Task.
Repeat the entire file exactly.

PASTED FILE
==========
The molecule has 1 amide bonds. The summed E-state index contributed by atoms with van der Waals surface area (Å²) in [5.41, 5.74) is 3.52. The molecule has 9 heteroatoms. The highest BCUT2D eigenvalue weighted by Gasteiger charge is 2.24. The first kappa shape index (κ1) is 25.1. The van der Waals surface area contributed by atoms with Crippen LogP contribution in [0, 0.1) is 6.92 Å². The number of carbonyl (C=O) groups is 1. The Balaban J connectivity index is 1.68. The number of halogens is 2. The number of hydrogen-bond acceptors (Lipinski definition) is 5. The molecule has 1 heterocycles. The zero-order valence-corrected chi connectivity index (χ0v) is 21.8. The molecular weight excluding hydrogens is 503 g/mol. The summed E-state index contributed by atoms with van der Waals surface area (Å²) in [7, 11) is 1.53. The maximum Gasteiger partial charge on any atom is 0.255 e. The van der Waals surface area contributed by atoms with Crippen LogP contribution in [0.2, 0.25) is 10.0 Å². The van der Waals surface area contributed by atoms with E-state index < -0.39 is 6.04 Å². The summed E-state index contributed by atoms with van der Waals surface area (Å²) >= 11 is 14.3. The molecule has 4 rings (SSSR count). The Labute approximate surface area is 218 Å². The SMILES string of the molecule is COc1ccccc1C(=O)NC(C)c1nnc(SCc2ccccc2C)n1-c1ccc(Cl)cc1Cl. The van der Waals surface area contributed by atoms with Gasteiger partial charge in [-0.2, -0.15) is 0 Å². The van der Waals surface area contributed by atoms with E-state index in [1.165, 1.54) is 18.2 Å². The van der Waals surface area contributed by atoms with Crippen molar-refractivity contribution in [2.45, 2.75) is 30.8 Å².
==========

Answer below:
The molecule has 1 amide bonds. The summed E-state index contributed by atoms with van der Waals surface area (Å²) in [5.41, 5.74) is 3.52. The molecule has 9 heteroatoms. The highest BCUT2D eigenvalue weighted by Gasteiger charge is 2.24. The first kappa shape index (κ1) is 25.1. The van der Waals surface area contributed by atoms with Crippen LogP contribution in [0, 0.1) is 6.92 Å². The number of carbonyl (C=O) groups is 1. The Balaban J connectivity index is 1.68. The number of halogens is 2. The number of hydrogen-bond acceptors (Lipinski definition) is 5. The molecule has 1 heterocycles. The zero-order valence-corrected chi connectivity index (χ0v) is 21.8. The molecular weight excluding hydrogens is 503 g/mol. The summed E-state index contributed by atoms with van der Waals surface area (Å²) in [7, 11) is 1.53. The maximum Gasteiger partial charge on any atom is 0.255 e. The van der Waals surface area contributed by atoms with Crippen LogP contribution in [0.2, 0.25) is 10.0 Å². The van der Waals surface area contributed by atoms with E-state index < -0.39 is 6.04 Å². The summed E-state index contributed by atoms with van der Waals surface area (Å²) >= 11 is 14.3. The molecule has 4 rings (SSSR count). The Labute approximate surface area is 218 Å². The SMILES string of the molecule is COc1ccccc1C(=O)NC(C)c1nnc(SCc2ccccc2C)n1-c1ccc(Cl)cc1Cl. The van der Waals surface area contributed by atoms with Gasteiger partial charge in [-0.2, -0.15) is 0 Å². The van der Waals surface area contributed by atoms with E-state index in [1.165, 1.54) is 18.2 Å². The van der Waals surface area contributed by atoms with Crippen molar-refractivity contribution in [2.45, 2.75) is 30.8 Å².